2016-08-28 — Version 0.3.1 released.

2016-08-26 — Version 0.3.0 released.

2015-06-29 — Version 0.2.1 released.

2015-06-26 — Version 0.2.0 released.

2015-06-18 — Version 0.1.0 released.


Capdiss is a runtime environment for reading capture files (pcap, pcap-ng). It defines a simple event-driven API for Lua scripts. The aim of capdiss is to provide a comfortable environment for packet manipulation, where an analyst has to write less code, to do more, in a type-safe language. To achieve that, capdiss embeds powerful, yet minimalistic, scripting language Lua, and supports the native packet dissection framework Coroner.

Capdiss is a free software licensed under MIT License.


Usage: capdiss <options> <script-name> [args ...]

 -f, --file=<pcap-file>    read network frames from a file
 -F, --filter=<filter>     apply packet filter before reading from a file
 -v, --version             show version information
 -h, --help                show usage information

A common use consists of providing a file from which to read captured network frames, using option -f, --file, and one Lua script. Lua script can be provided either as a path to a file (i.e. ./luascripts/myscript.lua) or as a module name (i.e. mymodule).

$ capdiss -f tftp.pcap print

If a module name is passed, the name is resolved to a full-path using the Lua's built-in function require. Custom paths, where to look for a module, can be added to the list via environment variable LUA_PATH.

Packet filters

Since version 0.2.0, capdiss supports Berkeley Packet Filters (BPF) which can help you filter out unwanted frames before being passed to a user module. BPF has relatively simple syntax and you can cover most of the cases on this level without having to program the rules in your script. This reference page is a good start to get familiar with the syntax.

$ capdiss -f local_net-eth0.pcap -F "broadcast or ip host" print

Live capture

Live capture is not supported but you can simulate the behavior by replacing the name of a capture file with -, this tells capdiss to read data from standard input (stdin). Then you can use tcpdump to pipe data to capdiss.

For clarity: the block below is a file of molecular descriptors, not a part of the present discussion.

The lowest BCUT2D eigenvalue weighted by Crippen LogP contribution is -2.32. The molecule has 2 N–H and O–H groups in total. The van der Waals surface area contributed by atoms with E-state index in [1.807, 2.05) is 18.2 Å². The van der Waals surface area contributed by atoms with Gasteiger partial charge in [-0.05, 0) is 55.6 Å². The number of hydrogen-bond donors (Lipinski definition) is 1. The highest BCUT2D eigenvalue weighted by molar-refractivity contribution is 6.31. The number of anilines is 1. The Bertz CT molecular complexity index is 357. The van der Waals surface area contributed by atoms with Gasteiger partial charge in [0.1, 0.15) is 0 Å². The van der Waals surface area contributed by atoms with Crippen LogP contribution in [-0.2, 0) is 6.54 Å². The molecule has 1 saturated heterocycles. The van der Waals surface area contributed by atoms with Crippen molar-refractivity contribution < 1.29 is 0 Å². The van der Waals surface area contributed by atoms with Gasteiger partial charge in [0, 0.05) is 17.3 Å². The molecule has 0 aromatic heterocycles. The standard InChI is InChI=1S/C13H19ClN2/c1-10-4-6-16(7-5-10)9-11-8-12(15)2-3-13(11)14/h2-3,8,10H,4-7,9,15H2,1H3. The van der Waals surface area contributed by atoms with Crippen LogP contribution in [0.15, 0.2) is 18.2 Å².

$ tcpdump -w - | capdiss -f - print


GNU/Linux (Debian derivates)

# Install the software dependencies...
$ sudo apt-get install libpcap-dev liblua5.2-dev

# Download the source code...
$ wget

# Extract content of the tarball...
$ tar xzf capdiss-0.3.1.tar.gz

# Change current working directory to newly extracted directory...
$ cd capdiss-0.3.1/

# Compile the source code...
$ make

# Install the compiled binary...
$ sudo make install


The source code is portable to Windows. It can be compiled using the MinGW suite. Just make sure the path to utilities make and mingw32-gcc is referenced in the %PATH% variable.

On Windows, Lua is linked statically to the executable. All the neccessary files are already in the source tree. Only dependency that needs to be installed are runtime files for WinPcap npcap [WinPcap is still a good choice if you are running XP's].

mingw32-make CC=mingw32-gcc -f

Please note, that this software HAS NOT been tested on Windows, apart from the compilation! Chances are, the software is full of odd bugs.

User modules

The official repository lists a selection of user modules. To install the modules, run the command:

$ sudo luarocks install capdiss-mods-all

To see which modules are bundled in:

$ capdiss modlist

To see information about a specific module:

$ capdiss modinfo modinfo


Latest changes and all version releases are always available in capdiss's git repository.